regardes plaisans faces ioyeuses ·
Pleasant looks and joyful faces
The pleasant and joyful woman is lying in her bed because Simon Vostre has mixed up the two scenes with three women.
The picture to the left shows a woman watching over two bedridden women. Malladie / Illness creeps in behind the night nurse and attacks one patient.
The same thing happens in the image to the right, which is about Death's loyal servant, Maladie: »Jay maladie ma loyalle servante« In fact Hardouyn has produced two verses for this image. The other one is about the good chambermaid Mortality i.e. the plague: »Mortalité, ma bonne chambrière«. Incidentally, both verses are inspired by the same verse in "Danse aux Aveugles". See verses 8 and 9½ in the right column in this table.
On the other hand, the text with the pleasant looking women, whom Death will quickly make ugly and gruesome, is connected with this scene in Loups Ravissans, which is about the lovely women: (»Ces mignotes femmes tant presieuses«) "these sweet women, so precious", namely Delilah og Myrrha, and their downfall.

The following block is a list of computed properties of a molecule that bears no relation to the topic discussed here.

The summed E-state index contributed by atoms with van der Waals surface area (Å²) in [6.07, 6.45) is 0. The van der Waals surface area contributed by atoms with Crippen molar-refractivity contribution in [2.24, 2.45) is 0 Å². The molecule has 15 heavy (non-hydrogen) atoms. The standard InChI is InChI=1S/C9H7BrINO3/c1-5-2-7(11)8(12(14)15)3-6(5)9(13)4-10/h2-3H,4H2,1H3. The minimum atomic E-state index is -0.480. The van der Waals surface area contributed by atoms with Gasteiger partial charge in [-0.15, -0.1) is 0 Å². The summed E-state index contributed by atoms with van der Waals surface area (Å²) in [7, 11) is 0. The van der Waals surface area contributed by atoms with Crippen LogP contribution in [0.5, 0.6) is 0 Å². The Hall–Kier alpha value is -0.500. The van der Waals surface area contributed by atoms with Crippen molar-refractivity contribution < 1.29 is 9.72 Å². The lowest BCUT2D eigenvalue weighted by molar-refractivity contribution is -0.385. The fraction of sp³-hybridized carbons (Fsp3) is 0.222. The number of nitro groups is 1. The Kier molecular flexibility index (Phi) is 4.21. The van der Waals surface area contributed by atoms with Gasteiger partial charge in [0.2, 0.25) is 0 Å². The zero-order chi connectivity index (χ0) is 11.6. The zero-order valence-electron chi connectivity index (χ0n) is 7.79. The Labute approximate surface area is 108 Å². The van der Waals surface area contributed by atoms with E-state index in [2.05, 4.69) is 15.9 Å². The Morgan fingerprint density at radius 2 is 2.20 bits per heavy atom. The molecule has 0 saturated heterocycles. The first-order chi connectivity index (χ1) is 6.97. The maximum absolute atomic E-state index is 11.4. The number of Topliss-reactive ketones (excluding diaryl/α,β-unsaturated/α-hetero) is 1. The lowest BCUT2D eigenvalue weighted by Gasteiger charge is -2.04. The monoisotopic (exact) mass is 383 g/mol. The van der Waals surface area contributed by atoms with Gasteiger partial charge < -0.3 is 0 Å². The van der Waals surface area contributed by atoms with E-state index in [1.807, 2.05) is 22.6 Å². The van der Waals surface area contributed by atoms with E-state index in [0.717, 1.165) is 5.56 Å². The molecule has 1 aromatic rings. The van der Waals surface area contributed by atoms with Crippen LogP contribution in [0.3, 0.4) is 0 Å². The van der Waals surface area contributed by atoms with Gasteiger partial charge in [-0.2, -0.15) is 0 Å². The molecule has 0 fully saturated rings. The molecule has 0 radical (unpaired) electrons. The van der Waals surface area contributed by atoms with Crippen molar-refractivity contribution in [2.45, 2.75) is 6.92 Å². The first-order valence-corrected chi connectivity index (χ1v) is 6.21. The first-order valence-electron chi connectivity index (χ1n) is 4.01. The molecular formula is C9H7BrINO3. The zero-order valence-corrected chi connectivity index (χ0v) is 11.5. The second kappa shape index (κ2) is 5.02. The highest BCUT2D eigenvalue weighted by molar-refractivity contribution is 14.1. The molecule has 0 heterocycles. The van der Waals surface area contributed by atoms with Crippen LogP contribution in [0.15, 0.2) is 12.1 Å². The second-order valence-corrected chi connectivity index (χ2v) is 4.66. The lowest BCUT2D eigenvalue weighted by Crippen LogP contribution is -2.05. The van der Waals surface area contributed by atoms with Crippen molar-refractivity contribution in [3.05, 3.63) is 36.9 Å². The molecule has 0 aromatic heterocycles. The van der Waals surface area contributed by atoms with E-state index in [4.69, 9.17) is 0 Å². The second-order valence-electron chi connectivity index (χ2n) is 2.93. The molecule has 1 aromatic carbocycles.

Hardouyn has copied this image and also writes about beautiful women: »Ces corps bien fais, ces féminins visaiges« ("these shapely bodies, these feminine faces"), who with a single cruel blow will rot and become food for the worms.
So Vostre has not only removed two of the women, but has also combined the image with the text about female beauty. See the corresponding scene here: Illness.